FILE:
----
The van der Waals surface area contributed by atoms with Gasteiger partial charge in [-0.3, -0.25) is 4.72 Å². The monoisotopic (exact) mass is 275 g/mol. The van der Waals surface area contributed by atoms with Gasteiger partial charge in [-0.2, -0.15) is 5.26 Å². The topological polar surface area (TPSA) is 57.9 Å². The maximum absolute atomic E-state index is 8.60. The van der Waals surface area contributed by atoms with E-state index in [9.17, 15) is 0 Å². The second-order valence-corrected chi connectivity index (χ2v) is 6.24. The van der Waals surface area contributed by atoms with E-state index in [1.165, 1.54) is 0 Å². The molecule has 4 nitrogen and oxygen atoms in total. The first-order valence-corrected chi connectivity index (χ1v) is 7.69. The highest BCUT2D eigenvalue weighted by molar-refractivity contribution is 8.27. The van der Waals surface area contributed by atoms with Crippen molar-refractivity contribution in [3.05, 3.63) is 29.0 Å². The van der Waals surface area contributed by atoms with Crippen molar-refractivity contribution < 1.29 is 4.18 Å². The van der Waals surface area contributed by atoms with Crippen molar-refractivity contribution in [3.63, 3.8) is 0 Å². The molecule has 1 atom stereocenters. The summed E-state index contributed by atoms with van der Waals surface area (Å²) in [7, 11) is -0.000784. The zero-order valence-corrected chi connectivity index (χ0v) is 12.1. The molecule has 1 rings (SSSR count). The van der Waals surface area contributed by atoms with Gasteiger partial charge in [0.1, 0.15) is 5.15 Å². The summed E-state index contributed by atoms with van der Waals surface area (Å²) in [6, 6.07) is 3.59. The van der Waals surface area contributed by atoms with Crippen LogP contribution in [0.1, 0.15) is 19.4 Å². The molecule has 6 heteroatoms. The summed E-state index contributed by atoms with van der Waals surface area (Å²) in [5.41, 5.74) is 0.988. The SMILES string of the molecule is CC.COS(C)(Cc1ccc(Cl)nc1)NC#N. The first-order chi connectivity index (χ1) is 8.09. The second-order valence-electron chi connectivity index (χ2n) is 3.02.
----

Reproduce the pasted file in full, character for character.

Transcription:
The van der Waals surface area contributed by atoms with Gasteiger partial charge in [-0.3, -0.25) is 4.72 Å². The monoisotopic (exact) mass is 275 g/mol. The van der Waals surface area contributed by atoms with Gasteiger partial charge in [-0.2, -0.15) is 5.26 Å². The topological polar surface area (TPSA) is 57.9 Å². The maximum absolute atomic E-state index is 8.60. The van der Waals surface area contributed by atoms with E-state index in [9.17, 15) is 0 Å². The second-order valence-corrected chi connectivity index (χ2v) is 6.24. The van der Waals surface area contributed by atoms with E-state index in [1.165, 1.54) is 0 Å². The molecule has 4 nitrogen and oxygen atoms in total. The first-order valence-corrected chi connectivity index (χ1v) is 7.69. The highest BCUT2D eigenvalue weighted by molar-refractivity contribution is 8.27. The van der Waals surface area contributed by atoms with Crippen molar-refractivity contribution in [3.05, 3.63) is 29.0 Å². The van der Waals surface area contributed by atoms with Crippen molar-refractivity contribution < 1.29 is 4.18 Å². The van der Waals surface area contributed by atoms with Crippen molar-refractivity contribution in [3.63, 3.8) is 0 Å². The molecule has 1 atom stereocenters. The summed E-state index contributed by atoms with van der Waals surface area (Å²) in [7, 11) is -0.000784. The zero-order valence-corrected chi connectivity index (χ0v) is 12.1. The molecule has 1 rings (SSSR count). The van der Waals surface area contributed by atoms with Gasteiger partial charge in [0.1, 0.15) is 5.15 Å². The summed E-state index contributed by atoms with van der Waals surface area (Å²) in [6, 6.07) is 3.59. The van der Waals surface area contributed by atoms with Crippen LogP contribution in [0.1, 0.15) is 19.4 Å². The molecule has 6 heteroatoms. The summed E-state index contributed by atoms with van der Waals surface area (Å²) in [5.41, 5.74) is 0.988. The SMILES string of the molecule is CC.COS(C)(Cc1ccc(Cl)nc1)NC#N. The first-order chi connectivity index (χ1) is 8.09. The second-order valence-electron chi connectivity index (χ2n) is 3.02.